“All the cloths similar to the Tilma that have been placed in the salty and humid environment around the Basilica have lasted no more than ten years,” he explained. One painting of the miraculous image, created in 1789, was on display in a church near the basilica where the Tilma was placed. “This painting was made with the best techniques of its time, the copy was beautiful and made with a fabric very similar to that of the Tilma. Also, the image was protected with a glass since it was first placed there.”

Traces of Aramaic on Shroud of Turin

>>A recent study by French scientist Thierry Castex has revealed that on the shroud are traces of words in Aramaic spelled with Hebrew letters.

A Vatican researcher, Barbara Frale, told Vatican Radio on July 26 that her own studies suggest the letters on the shroud were written more than 1,800 years ago.

She said that in 1978 a Latin professor in Milan noticed Aramaic writing on the shroud and in 1989 scholars discovered Hebrew characters that probably were portions of the phrase "The king of the Jews."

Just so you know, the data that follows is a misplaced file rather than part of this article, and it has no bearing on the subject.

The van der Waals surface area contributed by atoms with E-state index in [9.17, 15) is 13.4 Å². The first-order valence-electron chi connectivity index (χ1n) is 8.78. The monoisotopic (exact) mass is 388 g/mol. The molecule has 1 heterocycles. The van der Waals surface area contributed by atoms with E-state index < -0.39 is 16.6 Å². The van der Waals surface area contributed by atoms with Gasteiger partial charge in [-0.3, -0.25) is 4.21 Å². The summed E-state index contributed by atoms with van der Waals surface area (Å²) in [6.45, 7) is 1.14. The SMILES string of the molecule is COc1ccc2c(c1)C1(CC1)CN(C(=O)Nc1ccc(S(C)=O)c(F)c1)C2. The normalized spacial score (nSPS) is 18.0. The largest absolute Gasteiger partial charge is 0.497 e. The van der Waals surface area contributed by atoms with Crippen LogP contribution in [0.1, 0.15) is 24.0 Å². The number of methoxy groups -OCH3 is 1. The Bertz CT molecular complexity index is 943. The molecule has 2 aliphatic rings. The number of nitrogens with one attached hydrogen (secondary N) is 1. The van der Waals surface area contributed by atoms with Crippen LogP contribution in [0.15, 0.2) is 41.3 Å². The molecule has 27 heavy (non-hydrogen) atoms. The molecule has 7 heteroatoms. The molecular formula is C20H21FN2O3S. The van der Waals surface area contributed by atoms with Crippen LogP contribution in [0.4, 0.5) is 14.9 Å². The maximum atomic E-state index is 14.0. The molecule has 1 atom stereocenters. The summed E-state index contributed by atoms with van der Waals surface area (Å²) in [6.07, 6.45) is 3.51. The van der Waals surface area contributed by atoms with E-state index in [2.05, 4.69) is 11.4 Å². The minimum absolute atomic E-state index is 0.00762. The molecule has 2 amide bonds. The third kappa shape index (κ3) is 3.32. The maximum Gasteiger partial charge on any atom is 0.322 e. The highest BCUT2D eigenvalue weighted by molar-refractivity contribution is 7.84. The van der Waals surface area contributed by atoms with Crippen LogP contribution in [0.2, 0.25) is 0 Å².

Elena Maria Vidal

Tuesday, August 11, 2009

Monday, August 10, 2009

White House Sells Out To Big Pharma

From Robert Reich's blog

Last week, after being reported in the Los Angeles Times, the White House confirmed it has promised Big Pharma that any healthcare legislation will bar the government from using its huge purchasing power to negotiate lower drug prices. That's basically the same deal George W. Bush struck in getting the Medicare drug benefit, and it's proven a bonanza for the drug industry. A continuation will be an even larger bonanza, given all the Boomers who will be enrolling in Medicare over the next decade. And it will be a gold mine if the deal extends to Medicaid, which will be expanded under most versions of the healthcare bills now emerging from Congress, and to any public option that might be included. (We don't know how far the deal extends beyond Medicare because its details haven't been made public.)